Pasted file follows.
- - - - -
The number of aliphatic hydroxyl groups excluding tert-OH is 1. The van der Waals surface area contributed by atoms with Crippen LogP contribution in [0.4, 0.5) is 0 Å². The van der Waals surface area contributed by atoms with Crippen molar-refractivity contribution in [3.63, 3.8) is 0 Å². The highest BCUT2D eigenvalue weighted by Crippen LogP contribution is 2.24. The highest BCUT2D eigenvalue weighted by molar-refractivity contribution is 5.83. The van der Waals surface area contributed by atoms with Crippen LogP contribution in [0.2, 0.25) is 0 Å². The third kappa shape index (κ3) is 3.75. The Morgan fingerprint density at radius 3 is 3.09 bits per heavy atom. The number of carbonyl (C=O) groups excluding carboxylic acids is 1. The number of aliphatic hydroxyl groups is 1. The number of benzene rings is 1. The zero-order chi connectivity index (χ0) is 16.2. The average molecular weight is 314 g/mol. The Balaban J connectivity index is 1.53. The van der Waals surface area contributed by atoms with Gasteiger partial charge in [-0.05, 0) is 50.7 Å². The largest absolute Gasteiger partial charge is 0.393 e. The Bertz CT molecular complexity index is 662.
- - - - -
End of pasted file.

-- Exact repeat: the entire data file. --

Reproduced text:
The number of aliphatic hydroxyl groups excluding tert-OH is 1. The van der Waals surface area contributed by atoms with Crippen LogP contribution in [0.4, 0.5) is 0 Å². The van der Waals surface area contributed by atoms with Crippen molar-refractivity contribution in [3.63, 3.8) is 0 Å². The highest BCUT2D eigenvalue weighted by Crippen LogP contribution is 2.24. The highest BCUT2D eigenvalue weighted by molar-refractivity contribution is 5.83. The van der Waals surface area contributed by atoms with Crippen LogP contribution in [0.2, 0.25) is 0 Å². The third kappa shape index (κ3) is 3.75. The Morgan fingerprint density at radius 3 is 3.09 bits per heavy atom. The number of carbonyl (C=O) groups excluding carboxylic acids is 1. The number of aliphatic hydroxyl groups is 1. The number of benzene rings is 1. The zero-order chi connectivity index (χ0) is 16.2. The average molecular weight is 314 g/mol. The Balaban J connectivity index is 1.53. The van der Waals surface area contributed by atoms with Gasteiger partial charge in [-0.05, 0) is 50.7 Å². The largest absolute Gasteiger partial charge is 0.393 e. The Bertz CT molecular complexity index is 662.